Motivations to engage in the simulation-based research
Participants identified several reasons for taking part in the simulation-based research. First, the simulation offered accreditation and was free of charge, which were appealing incentives. Second, nurses reported that their interest and curiosity had been stirred by the learning modality, which was perceived as innovative, stimulating, and interactive, and by the way MI could be transposed into technology:
I was curious to see this new training modality because I have already followed MI training, and sometimes we’d practice with a coworker. I was curious to see how far we could get with the simulation. (Female nurse-manager)
Nurses perceived that the simulation could be applicable and coherent in their own practice with different clienteles (e.g. youth, people with hepatitis C), and, more broadly, to a variety of contexts:
[The simulation] was addressing the issue of adherence to HIV treatment and I felt that [the topic] fit in well with my practice. (Male assistant head nurse)
I thought [the simulation] was something that was interesting and not just about HIV […] it was something that could be transferred to other areas of activity. (Female school nurse)
Finally, the desire to learn new knowledge or strengthen existing knowledge about MI and HIV were factors motivating nurses’ participation.
I found it important to do this training to learn things about HIV but also about motivational interviewing, which we do daily, enormously, at our office. (Female school nurse)
Learning in a realistic, immersive, and non-judgmental environment
Two nurses who were experienced in providing HIV care reported the VP’s story to be an uncommon one for non-adherence, but felt that it was nonetheless credible and realistic. What they felt to be most important was the nurse-patient interaction, which allowed to immerse themselves in the simulation:
Maybe this is because I’ve done a lot of work around the issue of taking antiretroviral treatment, so I found the [VP’s] situation … maybe less typical… At the same time, I realized that it was not necessarily very important. Eventually, you forget about the situation, you know, because [the learning activity] is more about how to react to interactions with the patient […] I was more focused on what he was saying than the image. I think it’s a really strong point of [the learning activity] that we got really into it. (Female nurse-researcher)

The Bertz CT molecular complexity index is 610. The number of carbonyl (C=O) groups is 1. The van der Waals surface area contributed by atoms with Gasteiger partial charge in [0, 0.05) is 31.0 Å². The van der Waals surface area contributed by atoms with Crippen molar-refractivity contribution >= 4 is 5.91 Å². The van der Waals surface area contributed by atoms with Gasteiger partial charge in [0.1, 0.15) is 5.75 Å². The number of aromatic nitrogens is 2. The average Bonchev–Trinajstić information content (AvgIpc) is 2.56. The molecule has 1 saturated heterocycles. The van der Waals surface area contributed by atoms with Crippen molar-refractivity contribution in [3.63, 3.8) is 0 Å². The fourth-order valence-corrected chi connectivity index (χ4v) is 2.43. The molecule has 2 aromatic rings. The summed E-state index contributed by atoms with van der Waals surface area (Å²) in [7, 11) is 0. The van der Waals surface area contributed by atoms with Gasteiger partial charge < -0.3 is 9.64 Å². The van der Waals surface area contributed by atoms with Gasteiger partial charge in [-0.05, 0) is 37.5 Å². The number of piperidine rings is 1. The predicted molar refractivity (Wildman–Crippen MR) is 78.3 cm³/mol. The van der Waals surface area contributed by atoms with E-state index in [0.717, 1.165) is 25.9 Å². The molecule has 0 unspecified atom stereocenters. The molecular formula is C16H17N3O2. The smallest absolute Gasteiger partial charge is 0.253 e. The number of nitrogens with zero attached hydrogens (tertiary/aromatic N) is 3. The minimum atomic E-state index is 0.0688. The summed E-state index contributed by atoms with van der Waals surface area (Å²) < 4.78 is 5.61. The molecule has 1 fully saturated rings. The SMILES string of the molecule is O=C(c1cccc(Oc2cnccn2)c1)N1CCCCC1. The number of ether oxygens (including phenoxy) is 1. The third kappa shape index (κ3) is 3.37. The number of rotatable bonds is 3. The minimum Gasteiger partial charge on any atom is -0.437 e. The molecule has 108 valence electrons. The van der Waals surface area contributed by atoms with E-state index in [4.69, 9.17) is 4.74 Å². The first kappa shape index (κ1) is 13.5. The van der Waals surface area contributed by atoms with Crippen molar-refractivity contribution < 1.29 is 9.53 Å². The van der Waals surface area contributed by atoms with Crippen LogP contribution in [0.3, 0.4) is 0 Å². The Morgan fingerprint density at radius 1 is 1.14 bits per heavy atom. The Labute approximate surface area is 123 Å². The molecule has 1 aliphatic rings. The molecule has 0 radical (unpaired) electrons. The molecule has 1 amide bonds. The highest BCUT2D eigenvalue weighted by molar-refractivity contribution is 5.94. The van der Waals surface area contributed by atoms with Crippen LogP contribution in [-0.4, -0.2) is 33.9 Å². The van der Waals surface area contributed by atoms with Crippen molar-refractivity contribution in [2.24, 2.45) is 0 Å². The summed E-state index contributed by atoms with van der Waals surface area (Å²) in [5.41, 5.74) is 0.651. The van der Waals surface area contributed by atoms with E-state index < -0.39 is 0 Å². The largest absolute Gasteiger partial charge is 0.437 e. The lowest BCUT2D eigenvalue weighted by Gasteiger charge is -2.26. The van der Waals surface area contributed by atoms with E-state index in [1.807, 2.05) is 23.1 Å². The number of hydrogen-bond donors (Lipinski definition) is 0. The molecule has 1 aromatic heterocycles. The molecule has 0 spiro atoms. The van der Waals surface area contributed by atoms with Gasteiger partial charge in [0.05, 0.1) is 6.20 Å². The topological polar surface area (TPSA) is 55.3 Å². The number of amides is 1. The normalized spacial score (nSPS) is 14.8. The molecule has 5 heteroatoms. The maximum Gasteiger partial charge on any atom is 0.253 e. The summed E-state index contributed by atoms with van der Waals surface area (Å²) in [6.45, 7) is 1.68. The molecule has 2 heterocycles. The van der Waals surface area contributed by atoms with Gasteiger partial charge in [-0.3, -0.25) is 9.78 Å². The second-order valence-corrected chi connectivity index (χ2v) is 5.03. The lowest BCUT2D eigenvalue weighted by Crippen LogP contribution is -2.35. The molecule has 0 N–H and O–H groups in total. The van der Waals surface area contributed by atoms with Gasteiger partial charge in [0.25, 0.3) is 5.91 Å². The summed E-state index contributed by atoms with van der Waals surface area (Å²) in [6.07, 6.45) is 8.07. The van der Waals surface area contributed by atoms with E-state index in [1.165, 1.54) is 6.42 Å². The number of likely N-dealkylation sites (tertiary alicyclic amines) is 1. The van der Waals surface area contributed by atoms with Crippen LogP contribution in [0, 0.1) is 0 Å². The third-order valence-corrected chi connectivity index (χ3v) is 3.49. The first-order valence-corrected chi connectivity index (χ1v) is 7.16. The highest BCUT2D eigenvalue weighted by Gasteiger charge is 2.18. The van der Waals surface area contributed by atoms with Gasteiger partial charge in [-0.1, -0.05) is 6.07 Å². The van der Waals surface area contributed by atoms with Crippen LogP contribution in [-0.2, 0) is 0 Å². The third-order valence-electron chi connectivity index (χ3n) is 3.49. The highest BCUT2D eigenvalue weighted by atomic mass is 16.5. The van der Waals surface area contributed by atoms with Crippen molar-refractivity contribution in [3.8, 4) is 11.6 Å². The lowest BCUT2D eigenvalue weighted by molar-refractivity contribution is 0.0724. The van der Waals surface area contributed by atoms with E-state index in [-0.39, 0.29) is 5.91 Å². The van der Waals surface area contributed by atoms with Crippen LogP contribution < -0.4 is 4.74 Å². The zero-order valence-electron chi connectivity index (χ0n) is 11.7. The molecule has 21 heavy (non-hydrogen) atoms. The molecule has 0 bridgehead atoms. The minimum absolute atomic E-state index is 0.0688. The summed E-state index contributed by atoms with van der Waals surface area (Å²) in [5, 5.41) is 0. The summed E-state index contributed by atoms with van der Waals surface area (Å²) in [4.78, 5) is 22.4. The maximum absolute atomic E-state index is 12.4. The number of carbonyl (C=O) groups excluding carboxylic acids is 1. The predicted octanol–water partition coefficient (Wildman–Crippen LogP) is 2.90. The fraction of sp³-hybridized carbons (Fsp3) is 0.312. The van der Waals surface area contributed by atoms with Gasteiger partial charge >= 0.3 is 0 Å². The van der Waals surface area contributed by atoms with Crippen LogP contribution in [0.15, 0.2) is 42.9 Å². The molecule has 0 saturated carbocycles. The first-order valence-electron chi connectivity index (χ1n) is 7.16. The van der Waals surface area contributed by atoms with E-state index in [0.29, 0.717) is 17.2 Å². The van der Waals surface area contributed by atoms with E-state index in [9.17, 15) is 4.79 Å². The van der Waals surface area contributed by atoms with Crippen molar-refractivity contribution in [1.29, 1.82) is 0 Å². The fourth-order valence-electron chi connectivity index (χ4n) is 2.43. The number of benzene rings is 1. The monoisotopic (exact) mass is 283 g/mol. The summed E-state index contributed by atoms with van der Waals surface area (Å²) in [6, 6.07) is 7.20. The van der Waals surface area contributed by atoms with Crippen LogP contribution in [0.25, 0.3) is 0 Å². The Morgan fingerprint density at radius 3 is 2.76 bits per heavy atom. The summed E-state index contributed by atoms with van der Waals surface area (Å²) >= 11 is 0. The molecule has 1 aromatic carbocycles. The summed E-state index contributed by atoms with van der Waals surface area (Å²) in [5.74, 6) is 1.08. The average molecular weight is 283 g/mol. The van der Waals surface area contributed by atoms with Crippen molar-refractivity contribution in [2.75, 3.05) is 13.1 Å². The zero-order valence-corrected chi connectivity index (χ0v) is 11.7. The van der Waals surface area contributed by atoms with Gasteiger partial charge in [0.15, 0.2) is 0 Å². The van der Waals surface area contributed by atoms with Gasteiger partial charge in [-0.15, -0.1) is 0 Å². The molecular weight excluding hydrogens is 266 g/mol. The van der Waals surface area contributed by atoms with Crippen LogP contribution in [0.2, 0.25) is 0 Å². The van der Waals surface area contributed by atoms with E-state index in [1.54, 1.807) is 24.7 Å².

One nurse’s first impression was the VP’s resemblance to a puppet, which lead him to wonder about the seriousness of the learning activity. The patient’s appearance could have caused this participant to lose interest in the learning experience, but eventually this image of the VP gave way to a more human and realistic impression:
At first, I thought [the VP] looked like a puppet […] I kind of wondered if [the simulation] was for real. I don’t really want to question its seriousness … Beyond the caricature, I could see the patient asking himself questions; he was squinting a little. Human beings do that. They’re not puppets […] And as I went along doing the interview, I saw there was communication between the nurse and the patient. And [my impression] faded away. (Male nurse case-manager)
Two participants compared the simulation to physical presence-based group learning, where MI must be practiced through role-playing with a coworker. The simulation was seen as an advantageous way to reproduce a real interaction with a VP, reducing the discomfort and bias of practicing with someone, and fostering the learning progress:
In classic training activities, we practice with a coworker. I find that quite biased because we’ve both just learned the theory; we try to apply it; the other person has just learned the same thing so, in the end, well, we help each other only a little bit. But here, we were faced with a virtual character who is very realistic. I find it even more real than with, shall we say, another trainee. But for people who are shy in groups, [the simulation] is really very accessible and allows them to progress. (Male assistant head nurse)
Compared to group training activities, the simulation provides freedom while targeting individual learning and performance: